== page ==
You have our thanks, gentlemen, and are dismissed. Have a nice day.
Time for the defense.
Defense witness No. 1, Colts president Bill Polian. He selected Ugoh, a former star at Arkansas, in the second round in the 2007 draft.
"He was bothered by a pretty nagging knee all season and never really could get right. I think the offseason -- he had a little cleanup if I'm not mistaken -- will go well and will help greatly.
"Absolutely questioning his toughness is as unfair as could possibly be. First of all, as a general rule, anyone who questions a professional football player's toughness should come out here and just go through the warm-up. Let's start with that, because a normal person wouldn't make it through the warm-up. But then to question a professional football player's toughness is ludicrous. How do you make a team and not be tough? It's insane.
"As far as I am concerned, no, absolutely not... Specific to Tony Ugoh, there is absolutely no question there. Truthfully, I've never heard that before, I don't know who dreamed that one up."
Colts left guard Ryan Lilja, who's coming off a knee injury
that cost him all of 2008:
"There is no question he's got the toughness and the mentality. Nobody works harder than he does. Nobody is more focused out there than he is. He's got the mindset of a [Colts teammates] Jeff Saturday or a Ryan Diem, working on his craft day-in and day-out. This will be only what, Year 3 for him?
"First guy in, last guy out. He does all the little things right, he's physically gifted enough. I think it's all going to come together for him this year. I think if he can stay healthy -- once again that's the toughest thing - I think he's going to have a great year."
Colts quarterback Peyton Manning, whose blindside is protected by Ugoh:
"I certainly could not question [his toughness]. Tony got thrown into the fire early as a rookie. He got drafted to learn for a year and the next thing you know he's playing right away.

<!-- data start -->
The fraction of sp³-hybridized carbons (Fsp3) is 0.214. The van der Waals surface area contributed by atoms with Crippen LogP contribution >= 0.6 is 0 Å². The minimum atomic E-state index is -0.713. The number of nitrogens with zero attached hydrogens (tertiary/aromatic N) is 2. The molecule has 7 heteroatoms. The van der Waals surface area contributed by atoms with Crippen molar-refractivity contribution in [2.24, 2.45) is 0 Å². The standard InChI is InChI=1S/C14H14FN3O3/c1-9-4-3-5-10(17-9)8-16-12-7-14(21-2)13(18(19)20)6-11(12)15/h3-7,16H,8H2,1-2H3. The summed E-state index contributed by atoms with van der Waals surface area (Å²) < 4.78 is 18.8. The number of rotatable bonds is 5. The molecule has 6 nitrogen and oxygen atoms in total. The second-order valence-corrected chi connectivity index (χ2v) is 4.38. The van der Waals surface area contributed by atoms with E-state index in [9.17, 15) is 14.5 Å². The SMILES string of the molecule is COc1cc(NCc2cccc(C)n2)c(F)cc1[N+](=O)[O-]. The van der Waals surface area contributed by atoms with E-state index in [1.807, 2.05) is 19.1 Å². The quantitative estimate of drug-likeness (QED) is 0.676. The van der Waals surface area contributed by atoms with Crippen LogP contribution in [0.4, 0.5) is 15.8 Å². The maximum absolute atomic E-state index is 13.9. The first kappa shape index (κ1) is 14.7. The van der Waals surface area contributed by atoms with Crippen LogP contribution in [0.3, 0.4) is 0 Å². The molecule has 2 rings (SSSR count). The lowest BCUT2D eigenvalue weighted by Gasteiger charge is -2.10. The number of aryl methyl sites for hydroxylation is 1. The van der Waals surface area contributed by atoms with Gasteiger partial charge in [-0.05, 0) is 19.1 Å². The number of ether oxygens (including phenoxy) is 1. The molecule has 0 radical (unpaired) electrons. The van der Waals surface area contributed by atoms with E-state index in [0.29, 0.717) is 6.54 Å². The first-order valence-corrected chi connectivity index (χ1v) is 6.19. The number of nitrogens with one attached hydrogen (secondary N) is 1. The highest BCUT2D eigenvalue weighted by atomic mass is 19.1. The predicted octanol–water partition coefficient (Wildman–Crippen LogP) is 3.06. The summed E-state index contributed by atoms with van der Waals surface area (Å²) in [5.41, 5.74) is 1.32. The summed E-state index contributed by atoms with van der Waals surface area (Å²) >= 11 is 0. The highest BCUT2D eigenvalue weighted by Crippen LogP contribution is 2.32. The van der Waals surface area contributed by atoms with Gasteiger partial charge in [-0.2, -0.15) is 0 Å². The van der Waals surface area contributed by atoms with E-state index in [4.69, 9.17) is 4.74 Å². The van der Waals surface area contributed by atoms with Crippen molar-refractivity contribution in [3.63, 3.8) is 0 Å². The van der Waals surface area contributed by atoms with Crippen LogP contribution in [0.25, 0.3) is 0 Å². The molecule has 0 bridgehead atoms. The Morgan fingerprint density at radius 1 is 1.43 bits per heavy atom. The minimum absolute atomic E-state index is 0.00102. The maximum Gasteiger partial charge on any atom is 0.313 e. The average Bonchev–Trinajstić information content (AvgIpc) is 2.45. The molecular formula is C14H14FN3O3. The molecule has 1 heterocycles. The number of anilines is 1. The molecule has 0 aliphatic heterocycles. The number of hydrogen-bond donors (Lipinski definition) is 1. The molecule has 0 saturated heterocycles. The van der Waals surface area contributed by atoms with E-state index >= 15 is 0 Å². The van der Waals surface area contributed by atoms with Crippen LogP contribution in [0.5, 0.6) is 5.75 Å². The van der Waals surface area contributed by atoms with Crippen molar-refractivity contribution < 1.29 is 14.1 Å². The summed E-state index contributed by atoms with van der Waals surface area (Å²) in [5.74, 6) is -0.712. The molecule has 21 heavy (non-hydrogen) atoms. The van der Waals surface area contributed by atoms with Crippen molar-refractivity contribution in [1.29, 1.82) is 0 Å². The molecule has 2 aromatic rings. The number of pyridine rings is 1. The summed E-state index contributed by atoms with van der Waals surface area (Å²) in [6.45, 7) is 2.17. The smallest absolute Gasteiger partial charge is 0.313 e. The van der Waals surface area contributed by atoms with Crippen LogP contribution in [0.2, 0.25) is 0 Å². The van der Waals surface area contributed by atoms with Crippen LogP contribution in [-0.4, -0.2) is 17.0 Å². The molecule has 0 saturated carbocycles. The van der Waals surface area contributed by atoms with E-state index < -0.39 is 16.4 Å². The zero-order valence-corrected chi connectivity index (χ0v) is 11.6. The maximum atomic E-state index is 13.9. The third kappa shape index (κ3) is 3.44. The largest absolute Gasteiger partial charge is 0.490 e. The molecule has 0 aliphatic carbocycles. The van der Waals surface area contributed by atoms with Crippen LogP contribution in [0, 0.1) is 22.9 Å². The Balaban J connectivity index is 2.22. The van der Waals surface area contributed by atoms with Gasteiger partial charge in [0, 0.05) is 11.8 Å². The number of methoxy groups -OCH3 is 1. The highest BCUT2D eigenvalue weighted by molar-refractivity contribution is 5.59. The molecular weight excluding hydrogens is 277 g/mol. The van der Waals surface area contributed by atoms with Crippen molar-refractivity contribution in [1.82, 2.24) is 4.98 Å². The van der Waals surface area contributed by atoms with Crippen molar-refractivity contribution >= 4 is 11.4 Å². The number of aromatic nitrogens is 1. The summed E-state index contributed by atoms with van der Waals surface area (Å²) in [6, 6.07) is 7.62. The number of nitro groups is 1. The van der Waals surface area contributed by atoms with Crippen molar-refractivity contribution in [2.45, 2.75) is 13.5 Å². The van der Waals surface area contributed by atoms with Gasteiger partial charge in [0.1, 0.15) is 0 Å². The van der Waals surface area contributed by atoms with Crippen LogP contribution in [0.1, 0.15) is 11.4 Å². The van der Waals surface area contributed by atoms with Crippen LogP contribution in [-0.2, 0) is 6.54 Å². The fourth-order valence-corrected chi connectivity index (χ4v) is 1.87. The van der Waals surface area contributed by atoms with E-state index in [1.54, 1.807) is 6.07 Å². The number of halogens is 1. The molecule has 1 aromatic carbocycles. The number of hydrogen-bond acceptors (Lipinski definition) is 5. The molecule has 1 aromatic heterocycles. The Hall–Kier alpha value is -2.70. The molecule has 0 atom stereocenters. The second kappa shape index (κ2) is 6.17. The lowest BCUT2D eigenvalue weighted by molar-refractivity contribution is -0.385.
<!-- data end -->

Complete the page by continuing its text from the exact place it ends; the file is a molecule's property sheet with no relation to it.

"And besides [being a] quarterback, I'm a little biased, I think left tackle might be the second-toughest job to play as a rookie, just getting used to the speed, and it never does a lot for your confidence having to block Dwight Freeney every day in practice. That can be tough on a man's psyche.
"Tony is a great athlete, he's strong, he has good feet. He's worked hard in this offseason. Hopefully, we can keep him healthy. Obviously, he's important playing that left tackle spot, and we'll need him to have a big year this year. From what I've seen in this offseason, his work ethic has hopefully taken him in the right direction."
We thank you, and hope we may call again on you gentlemen.
There is compelling information here from both sides.
|George Gojkovich/Getty Images|
|Consistent play from Ugoh might make or break the Colts' offensive line.|
The insiders are going to defend a draft pick/a teammate no matter what, though they might have allowed for questions about Ugoh's durability. Perhaps Manning's mention of Ugoh's work ethic helping him now suggests that it hasn't always.
Ugoh doesn't have to be Glenn, he doesn't have to be a mauler. He does have to be stronger, better and more consistent.
Before we conclude, a few words from the man in question:
Ugoh said he wasn't able to manage the knee injury he suffered early very well, that he fell behind and struggled to keep up. He wasn't able to straighten it and it affected his lateral movement, which has a bearing on everything he does. That cost him the always highly anticipated second-year jump. He had the right knee surgically cleaned up after the season.
"I'm expecting a big jump," he said of 2009. "The only thing I can do is keep working and trying to get better. ... I'm definitely ready to get back at it now that I'm healthy and we've got our guys back.
"I am not going to speak on anything anybody else says. The only thing I control is what I do each and every day and that's continue to work with the guys here. It really doesn't matter what anybody on the outside says or what anybody on the outside thinks. I definitely think we have a lot of guys that battle through a lot of things. And we have our advantages and we have our disadvantages and we all fight through that. I wouldn't criticize anybody's toughness."
Colleagues who have covered Ugoh from the time he was a rookie say that's not spin from him. He's a guy who goes about his business without paying much attention to any buzz, good or bad, there might be about him.
We've heard from prosecution and defense witnesses, and the logical conclusion here would be a verdict. Instead, I'll cop out and say my plan is to return to my chambers, watch Ugoh in Year 3, continue to ask about him and put myself in a position to make a ruling in January.
That decision might be delayed until February, if Ugoh and the Colts play on the seventh of the month in Miami.